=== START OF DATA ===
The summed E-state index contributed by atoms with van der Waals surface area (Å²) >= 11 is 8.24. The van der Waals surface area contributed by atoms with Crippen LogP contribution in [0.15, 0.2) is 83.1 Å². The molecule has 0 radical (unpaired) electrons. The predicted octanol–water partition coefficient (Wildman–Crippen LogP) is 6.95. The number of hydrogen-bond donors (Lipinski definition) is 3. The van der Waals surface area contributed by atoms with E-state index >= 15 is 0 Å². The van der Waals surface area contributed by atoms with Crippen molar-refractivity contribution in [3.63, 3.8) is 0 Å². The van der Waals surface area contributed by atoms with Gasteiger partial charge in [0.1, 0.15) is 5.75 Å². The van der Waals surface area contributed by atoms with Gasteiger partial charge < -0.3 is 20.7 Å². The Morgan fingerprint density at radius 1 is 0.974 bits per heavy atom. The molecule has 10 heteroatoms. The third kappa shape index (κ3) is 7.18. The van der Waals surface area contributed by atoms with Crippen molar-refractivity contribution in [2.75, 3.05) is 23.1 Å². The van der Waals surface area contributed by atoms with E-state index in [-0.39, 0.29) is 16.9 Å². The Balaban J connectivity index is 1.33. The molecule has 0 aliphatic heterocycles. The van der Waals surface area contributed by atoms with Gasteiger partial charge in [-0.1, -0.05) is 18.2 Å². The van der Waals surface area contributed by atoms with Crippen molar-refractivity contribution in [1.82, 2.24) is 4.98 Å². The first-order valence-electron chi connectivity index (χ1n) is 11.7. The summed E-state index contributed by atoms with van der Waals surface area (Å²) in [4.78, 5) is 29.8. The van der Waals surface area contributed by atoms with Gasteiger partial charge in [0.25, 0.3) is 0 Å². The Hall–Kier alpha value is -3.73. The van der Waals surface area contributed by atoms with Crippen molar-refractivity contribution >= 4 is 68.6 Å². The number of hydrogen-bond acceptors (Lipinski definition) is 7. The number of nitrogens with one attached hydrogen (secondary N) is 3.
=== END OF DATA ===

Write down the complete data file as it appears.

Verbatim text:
The summed E-state index contributed by atoms with van der Waals surface area (Å²) >= 11 is 8.24. The van der Waals surface area contributed by atoms with Crippen LogP contribution in [0.15, 0.2) is 83.1 Å². The molecule has 0 radical (unpaired) electrons. The predicted octanol–water partition coefficient (Wildman–Crippen LogP) is 6.95. The number of hydrogen-bond donors (Lipinski definition) is 3. The van der Waals surface area contributed by atoms with E-state index >= 15 is 0 Å². The van der Waals surface area contributed by atoms with Crippen molar-refractivity contribution in [3.63, 3.8) is 0 Å². The van der Waals surface area contributed by atoms with Gasteiger partial charge in [0.1, 0.15) is 5.75 Å². The van der Waals surface area contributed by atoms with Gasteiger partial charge < -0.3 is 20.7 Å². The Morgan fingerprint density at radius 1 is 0.974 bits per heavy atom. The molecule has 10 heteroatoms. The third kappa shape index (κ3) is 7.18. The van der Waals surface area contributed by atoms with Crippen molar-refractivity contribution in [2.75, 3.05) is 23.1 Å². The van der Waals surface area contributed by atoms with E-state index in [-0.39, 0.29) is 16.9 Å². The Balaban J connectivity index is 1.33. The molecule has 0 aliphatic heterocycles. The van der Waals surface area contributed by atoms with Gasteiger partial charge in [-0.1, -0.05) is 18.2 Å². The van der Waals surface area contributed by atoms with Crippen molar-refractivity contribution in [1.82, 2.24) is 4.98 Å². The first-order valence-electron chi connectivity index (χ1n) is 11.7. The summed E-state index contributed by atoms with van der Waals surface area (Å²) in [4.78, 5) is 29.8. The van der Waals surface area contributed by atoms with Gasteiger partial charge in [0.25, 0.3) is 0 Å². The Hall–Kier alpha value is -3.73. The van der Waals surface area contributed by atoms with Crippen molar-refractivity contribution >= 4 is 68.6 Å². The number of hydrogen-bond acceptors (Lipinski definition) is 7. The number of nitrogens with one attached hydrogen (secondary N) is 3.